Five-Year PARTNER Data: Mortality, Stroke Rates With TAVR Equivalent to Surgery

March 18, 2015

SAN DIEGO, CA — Long-term results of the PARTNER cohort A study were presented this week at the American College of Cardiology (ACC) 2015 Scientific Sessions, with positive findings closing the chapter on this landmark trial[1].

Five-year results showed transcatheter aortic-valve replacement (TAVR) in high-risk patients with aortic stenosis achieved similar long-term clinical outcomes compared with patients who underwent surgical aortic-valve replacement. At 5 years, the mortality rate was 67.8% in the TAVR arm compared with 62.4% in the surgical valve-replacement arm, a difference that was not statistically significant.

"If we look at all stroke rates, and this trial was done without a neurologist evaluating the patients before and afterward, there was an initial increased stroke risk associated with TAVR compared with surgical aortic-valve replacement," said Dr Michael Mack (Baylor Scott and White Health, Plano, TX). "By the time we got to 2 years, the [stroke] rates converged, and there was no difference in stroke between the two approaches at 5 years."

The 5-year results of the PARTNER cohort A study were presented during the late-breaking clinical-trials session and published online simultaneously in the Lancet. Patients in the study were considered high risk for aortic-valve replacement surgery, with an average STS score of 11.7%. As reported previously by heartwire from Medscape, patients in the TAVR arm were treated with a first-generation Sapien (Edwards Lifesciences) balloon-expandable heart valve. It was available only in the 23-mm and 26-mm size and is no longer on the market.

Dr Michael Mack

With no difference in all-cause mortality and stroke at 5 years, Mack, who spoke with the media following the late-breaking clinical-trials session, also said there was no evidence of structural valve deterioration. In the study, patients treated with the Sapien device did experience a significantly higher rate of paravalvular leak. Moderate or severe aortic regurgitation was documented in 14% of patients treated with TAVR and 1% of those who were treated surgically.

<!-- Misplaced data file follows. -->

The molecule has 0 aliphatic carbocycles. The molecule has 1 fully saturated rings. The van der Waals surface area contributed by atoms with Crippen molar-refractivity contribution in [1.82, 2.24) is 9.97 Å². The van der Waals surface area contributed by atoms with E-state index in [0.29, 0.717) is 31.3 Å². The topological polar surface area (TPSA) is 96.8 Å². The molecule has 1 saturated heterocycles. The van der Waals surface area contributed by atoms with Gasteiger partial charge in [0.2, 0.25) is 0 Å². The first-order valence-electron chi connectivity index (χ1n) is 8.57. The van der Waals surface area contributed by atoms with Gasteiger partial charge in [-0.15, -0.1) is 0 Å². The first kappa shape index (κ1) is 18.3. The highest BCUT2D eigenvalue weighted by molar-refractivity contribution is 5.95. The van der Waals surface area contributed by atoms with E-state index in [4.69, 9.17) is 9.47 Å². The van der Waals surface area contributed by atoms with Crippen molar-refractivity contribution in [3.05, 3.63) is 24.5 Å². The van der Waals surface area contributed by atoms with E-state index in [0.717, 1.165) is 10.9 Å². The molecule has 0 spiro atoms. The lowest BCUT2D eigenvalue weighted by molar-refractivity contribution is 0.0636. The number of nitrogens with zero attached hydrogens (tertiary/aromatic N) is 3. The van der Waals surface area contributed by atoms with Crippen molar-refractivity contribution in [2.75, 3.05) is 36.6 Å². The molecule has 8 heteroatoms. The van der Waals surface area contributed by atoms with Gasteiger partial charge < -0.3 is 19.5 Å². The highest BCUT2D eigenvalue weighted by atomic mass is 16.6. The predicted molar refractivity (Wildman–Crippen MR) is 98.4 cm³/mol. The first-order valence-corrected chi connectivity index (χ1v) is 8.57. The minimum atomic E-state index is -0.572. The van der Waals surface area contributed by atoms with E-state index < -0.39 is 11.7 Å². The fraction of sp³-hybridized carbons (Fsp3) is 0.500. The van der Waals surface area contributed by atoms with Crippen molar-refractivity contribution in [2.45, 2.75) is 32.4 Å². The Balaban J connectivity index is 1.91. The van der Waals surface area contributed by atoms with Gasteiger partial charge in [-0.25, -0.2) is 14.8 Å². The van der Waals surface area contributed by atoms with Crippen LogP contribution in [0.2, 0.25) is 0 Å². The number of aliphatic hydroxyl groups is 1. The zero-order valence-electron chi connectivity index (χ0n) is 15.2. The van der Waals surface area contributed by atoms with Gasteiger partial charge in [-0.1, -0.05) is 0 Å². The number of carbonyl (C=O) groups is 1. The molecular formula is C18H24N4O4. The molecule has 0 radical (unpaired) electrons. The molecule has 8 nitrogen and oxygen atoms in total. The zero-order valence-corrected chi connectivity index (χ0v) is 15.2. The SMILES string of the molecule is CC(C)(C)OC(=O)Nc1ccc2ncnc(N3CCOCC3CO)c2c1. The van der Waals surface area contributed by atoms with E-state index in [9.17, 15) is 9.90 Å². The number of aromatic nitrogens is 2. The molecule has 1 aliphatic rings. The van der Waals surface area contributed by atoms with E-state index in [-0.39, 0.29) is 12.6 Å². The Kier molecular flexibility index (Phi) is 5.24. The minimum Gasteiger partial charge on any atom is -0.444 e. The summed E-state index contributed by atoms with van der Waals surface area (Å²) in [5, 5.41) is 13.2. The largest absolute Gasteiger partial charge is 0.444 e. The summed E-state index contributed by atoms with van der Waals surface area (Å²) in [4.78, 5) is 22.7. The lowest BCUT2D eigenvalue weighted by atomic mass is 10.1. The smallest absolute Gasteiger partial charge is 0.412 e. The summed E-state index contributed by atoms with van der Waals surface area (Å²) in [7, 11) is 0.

"The negative part of this study is the ongoing issue of paravalvular leak," said Mack. "Even mild paravalvular leak was associated with increased mortality at 5 years compared with patients who had none or trace [aortic regurgitation]."

Dr Jeffrey Popma (Beth Israel Deaconess Medical Center, Boston, MA), who was not affiliated with the PARTNER study, said the 5-year follow-up is impressive, noting one-third of patients in the trial were still alive and that they lived, on average, approximately 3.5 more years. As for what it means for surgery, Popma asked whether or not TAVR should be the standard of care in high-risk patients. Currently, the clinical guidelines state that surgery and TAVR are both acceptable alternatives in the treatment of aortic stenosis at high risk for surgery.

Mack noted that as experience grows, physicians are getting better at selecting the right patients for surgery and TAVR. In PARTNER cohort A, for example, there were some patients who underwent surgery who would never undergo surgery today, such as those with an STS score >15%.

"We just weren't smart enough, in terms of the heart-team evaluation, to determine who was dying with aortic stenosis but not from aortic stenosis," said Mack. "That's brought the risk down some. Second, anytime you have two treatments and one's more invasive than the other, the less invasive treatment always wins, from a patient's standpoint and from a physician's standpoint."

In an editorial accompanying the Lancet publication[2], Dr Arte Kappetein (Erasmus University Medical Center, Rotterdam, the Netherlands) noted that Mack predicted as far back as 2008 the benefits of new, less invasive procedures for percutaneous heart-valve treatment would equal or surpass the benefits of surgery. He also predicted that patients would select the less invasive approach over a more invasive one even if there is uncertainty.

The 5-year findings, writes Kappetein, "challenge whether surgery can still be considered the gold standard for patients at high surgical risk." However, patients respond to information the way it is presented to them, he adds, noting that there are still uncertainties about benefit and durability beyond 5 years. Surgery is described as having a higher likelihood of short-term discomfort and mortality, but patients often will not consider the long-term outcomes and will more often than not select the less invasive TAVR.

Mack has received travel reimbursements from Edwards Lifesciences relating to his position as an unpaid member of the PARTNER trial executive committee. Disclosures for the coauthors are listed in the article. Kappetein reports he has no relevant financial relationships.


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